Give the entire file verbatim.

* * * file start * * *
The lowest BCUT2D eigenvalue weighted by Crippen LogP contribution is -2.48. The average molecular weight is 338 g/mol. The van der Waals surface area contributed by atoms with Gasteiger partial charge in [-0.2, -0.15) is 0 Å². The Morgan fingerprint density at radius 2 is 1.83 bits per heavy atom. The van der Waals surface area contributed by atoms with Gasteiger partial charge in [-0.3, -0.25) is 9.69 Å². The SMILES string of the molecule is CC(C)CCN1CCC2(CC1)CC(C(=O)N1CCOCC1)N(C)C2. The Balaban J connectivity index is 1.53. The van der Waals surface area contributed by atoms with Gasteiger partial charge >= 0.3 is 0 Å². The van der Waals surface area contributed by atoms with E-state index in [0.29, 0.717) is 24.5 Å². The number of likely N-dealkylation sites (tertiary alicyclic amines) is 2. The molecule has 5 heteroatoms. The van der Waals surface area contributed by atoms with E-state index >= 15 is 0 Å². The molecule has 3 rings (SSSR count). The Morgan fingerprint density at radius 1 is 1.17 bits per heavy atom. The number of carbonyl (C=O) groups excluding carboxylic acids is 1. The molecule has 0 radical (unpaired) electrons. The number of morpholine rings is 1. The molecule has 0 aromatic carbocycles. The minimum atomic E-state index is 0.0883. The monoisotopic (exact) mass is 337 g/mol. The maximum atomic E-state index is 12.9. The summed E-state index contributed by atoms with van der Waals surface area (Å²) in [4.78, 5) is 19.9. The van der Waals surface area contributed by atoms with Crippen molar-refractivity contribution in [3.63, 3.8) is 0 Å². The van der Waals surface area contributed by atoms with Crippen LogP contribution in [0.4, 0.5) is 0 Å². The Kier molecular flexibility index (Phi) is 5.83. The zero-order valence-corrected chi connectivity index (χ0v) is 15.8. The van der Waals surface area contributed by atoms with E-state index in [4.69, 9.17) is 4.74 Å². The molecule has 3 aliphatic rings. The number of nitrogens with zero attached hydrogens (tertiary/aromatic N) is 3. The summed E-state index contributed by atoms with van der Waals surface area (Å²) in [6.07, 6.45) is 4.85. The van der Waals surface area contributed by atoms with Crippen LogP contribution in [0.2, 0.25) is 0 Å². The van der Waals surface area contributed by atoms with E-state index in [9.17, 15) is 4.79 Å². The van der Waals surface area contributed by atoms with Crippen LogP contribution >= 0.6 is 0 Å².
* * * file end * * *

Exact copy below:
The lowest BCUT2D eigenvalue weighted by Crippen LogP contribution is -2.48. The average molecular weight is 338 g/mol. The van der Waals surface area contributed by atoms with Gasteiger partial charge in [-0.2, -0.15) is 0 Å². The Morgan fingerprint density at radius 2 is 1.83 bits per heavy atom. The van der Waals surface area contributed by atoms with Gasteiger partial charge in [-0.3, -0.25) is 9.69 Å². The SMILES string of the molecule is CC(C)CCN1CCC2(CC1)CC(C(=O)N1CCOCC1)N(C)C2. The Balaban J connectivity index is 1.53. The van der Waals surface area contributed by atoms with Gasteiger partial charge >= 0.3 is 0 Å². The van der Waals surface area contributed by atoms with E-state index in [0.29, 0.717) is 24.5 Å². The number of likely N-dealkylation sites (tertiary alicyclic amines) is 2. The molecule has 5 heteroatoms. The van der Waals surface area contributed by atoms with E-state index >= 15 is 0 Å². The molecule has 3 rings (SSSR count). The Morgan fingerprint density at radius 1 is 1.17 bits per heavy atom. The number of carbonyl (C=O) groups excluding carboxylic acids is 1. The molecule has 0 radical (unpaired) electrons. The number of morpholine rings is 1. The molecule has 0 aromatic carbocycles. The minimum atomic E-state index is 0.0883. The monoisotopic (exact) mass is 337 g/mol. The maximum atomic E-state index is 12.9. The summed E-state index contributed by atoms with van der Waals surface area (Å²) in [4.78, 5) is 19.9. The van der Waals surface area contributed by atoms with Crippen molar-refractivity contribution in [3.63, 3.8) is 0 Å². The van der Waals surface area contributed by atoms with Crippen LogP contribution in [0.4, 0.5) is 0 Å². The Kier molecular flexibility index (Phi) is 5.83. The zero-order valence-corrected chi connectivity index (χ0v) is 15.8. The van der Waals surface area contributed by atoms with E-state index in [4.69, 9.17) is 4.74 Å². The molecule has 3 aliphatic rings. The number of nitrogens with zero attached hydrogens (tertiary/aromatic N) is 3. The summed E-state index contributed by atoms with van der Waals surface area (Å²) in [6.07, 6.45) is 4.85. The van der Waals surface area contributed by atoms with Crippen LogP contribution in [0.2, 0.25) is 0 Å². The van der Waals surface area contributed by atoms with E-state index in [9.17, 15) is 4.79 Å². The van der Waals surface area contributed by atoms with Crippen LogP contribution >= 0.6 is 0 Å².